Rodriguez played a simulated game Thursday at the team's spring training home, and New York said he will play for Trenton against Reading for two games through Saturday.
With the Yankees at San Diego on Sunday, there is little chance the team will tell him fly across the country after a night game for a day game in California.
If he's not suspended by then, the three-time MVP could rejoin New York for its series opener Monday at the Chicago White Sox.
Four years ago Rodriguez admitted using PEDs while with Texas from 2001-03, but he repeatedly has denied using them since.
Because of wet grounds, the Yankees moved Rodriguez's simulated game from their minor league complex across the Dale Mabry highway to Steinbrenner Field.
The ballpark was closed to media, who watched from a walkway behind the right-field bullpen. Rodriguez saw 31 pitches over six at-bats, played third and ran bases during the simulated game. About two dozen media members and five television trucks were on hand—but no fans.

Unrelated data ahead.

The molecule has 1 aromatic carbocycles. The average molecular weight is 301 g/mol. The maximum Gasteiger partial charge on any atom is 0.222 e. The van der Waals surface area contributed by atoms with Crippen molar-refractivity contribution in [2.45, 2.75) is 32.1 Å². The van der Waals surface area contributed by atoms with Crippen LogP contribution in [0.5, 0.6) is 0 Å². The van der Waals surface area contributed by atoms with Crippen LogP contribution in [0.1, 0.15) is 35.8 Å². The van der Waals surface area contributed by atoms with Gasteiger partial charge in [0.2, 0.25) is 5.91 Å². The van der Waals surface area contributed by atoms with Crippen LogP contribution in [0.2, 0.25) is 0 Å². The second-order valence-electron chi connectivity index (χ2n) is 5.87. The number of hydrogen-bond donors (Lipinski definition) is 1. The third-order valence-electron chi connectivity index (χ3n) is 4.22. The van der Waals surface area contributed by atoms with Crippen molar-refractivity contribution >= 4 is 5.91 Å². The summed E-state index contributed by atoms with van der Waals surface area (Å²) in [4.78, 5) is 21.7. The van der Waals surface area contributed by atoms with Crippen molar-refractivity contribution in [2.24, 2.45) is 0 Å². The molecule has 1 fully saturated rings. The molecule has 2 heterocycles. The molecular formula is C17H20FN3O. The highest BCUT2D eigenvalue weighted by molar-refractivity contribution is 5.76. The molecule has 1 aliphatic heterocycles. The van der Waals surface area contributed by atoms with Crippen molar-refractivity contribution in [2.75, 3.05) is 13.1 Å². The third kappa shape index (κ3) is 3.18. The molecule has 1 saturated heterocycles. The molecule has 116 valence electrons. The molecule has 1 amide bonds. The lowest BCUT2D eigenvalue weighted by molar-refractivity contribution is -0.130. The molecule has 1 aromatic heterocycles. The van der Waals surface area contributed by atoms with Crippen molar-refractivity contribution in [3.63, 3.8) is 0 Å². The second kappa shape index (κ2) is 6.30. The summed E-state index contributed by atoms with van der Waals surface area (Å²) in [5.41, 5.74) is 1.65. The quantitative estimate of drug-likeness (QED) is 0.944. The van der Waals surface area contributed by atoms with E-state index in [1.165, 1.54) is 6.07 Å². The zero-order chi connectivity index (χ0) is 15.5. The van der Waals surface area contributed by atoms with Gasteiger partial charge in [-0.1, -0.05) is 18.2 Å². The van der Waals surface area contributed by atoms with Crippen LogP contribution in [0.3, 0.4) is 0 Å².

Coming back from January hip surgery, Rodriguez was .200 (8 for 40) with two homers and eight RBIs in 13 minor league games from July 2-20 for Class A Tampa and Charleston (S.C.), Trenton and Triple-A Scranton/Wilkes-Barre. The assignment was cut a day short when he complained of quadriceps tightness, and the Yankees said an MRI in New York on July 21 showed a grade 1 strain.
Rodriguez pushed to be activated later that week, retaining a doctor without giving the Yankees the required notification, and the physician claimed he couldn't detect an injury. During a conference call with Yankees officials on July 25—Rodriguez insisted one of his lawyers be on the call—the sides agreed to a schedule for his return.
He appeared ready to talk as he was leaving the minor league complex, waving a group of writers to his car in the parking lot and rolling down the window. However, when A-Rod saw a second group with TV cameras approaching, he said "I'll talk to you guys, but no cameras."
Rodriguez closed the window and kept the car stationary for a moment, then left without saying another word to reporters.